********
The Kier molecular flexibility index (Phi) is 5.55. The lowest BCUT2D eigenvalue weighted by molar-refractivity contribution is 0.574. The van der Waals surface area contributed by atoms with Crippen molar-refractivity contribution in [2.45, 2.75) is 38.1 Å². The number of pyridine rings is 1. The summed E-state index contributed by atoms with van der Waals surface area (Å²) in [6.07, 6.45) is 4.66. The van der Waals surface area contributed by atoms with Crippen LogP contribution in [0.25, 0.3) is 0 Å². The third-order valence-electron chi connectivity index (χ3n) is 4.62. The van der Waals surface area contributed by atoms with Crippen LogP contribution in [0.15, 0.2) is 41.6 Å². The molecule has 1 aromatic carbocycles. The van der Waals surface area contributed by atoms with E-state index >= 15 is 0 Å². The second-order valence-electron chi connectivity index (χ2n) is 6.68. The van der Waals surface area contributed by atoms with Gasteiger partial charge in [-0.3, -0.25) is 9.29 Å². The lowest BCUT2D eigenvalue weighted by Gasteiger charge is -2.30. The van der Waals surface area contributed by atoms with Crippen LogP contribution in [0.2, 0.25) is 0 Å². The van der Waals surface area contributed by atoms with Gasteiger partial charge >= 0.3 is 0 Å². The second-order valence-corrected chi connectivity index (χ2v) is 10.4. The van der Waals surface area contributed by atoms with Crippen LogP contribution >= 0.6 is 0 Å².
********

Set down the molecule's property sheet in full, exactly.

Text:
The Kier molecular flexibility index (Phi) is 5.55. The lowest BCUT2D eigenvalue weighted by molar-refractivity contribution is 0.574. The van der Waals surface area contributed by atoms with Crippen molar-refractivity contribution in [2.45, 2.75) is 38.1 Å². The number of pyridine rings is 1. The summed E-state index contributed by atoms with van der Waals surface area (Å²) in [6.07, 6.45) is 4.66. The van der Waals surface area contributed by atoms with Crippen LogP contribution in [0.25, 0.3) is 0 Å². The third-order valence-electron chi connectivity index (χ3n) is 4.62. The van der Waals surface area contributed by atoms with Crippen LogP contribution in [0.15, 0.2) is 41.6 Å². The molecule has 1 aromatic carbocycles. The van der Waals surface area contributed by atoms with E-state index >= 15 is 0 Å². The second-order valence-electron chi connectivity index (χ2n) is 6.68. The van der Waals surface area contributed by atoms with Gasteiger partial charge in [-0.3, -0.25) is 9.29 Å². The lowest BCUT2D eigenvalue weighted by Gasteiger charge is -2.30. The van der Waals surface area contributed by atoms with Crippen LogP contribution in [0.2, 0.25) is 0 Å². The van der Waals surface area contributed by atoms with Gasteiger partial charge >= 0.3 is 0 Å². The second-order valence-corrected chi connectivity index (χ2v) is 10.4. The van der Waals surface area contributed by atoms with Crippen LogP contribution >= 0.6 is 0 Å².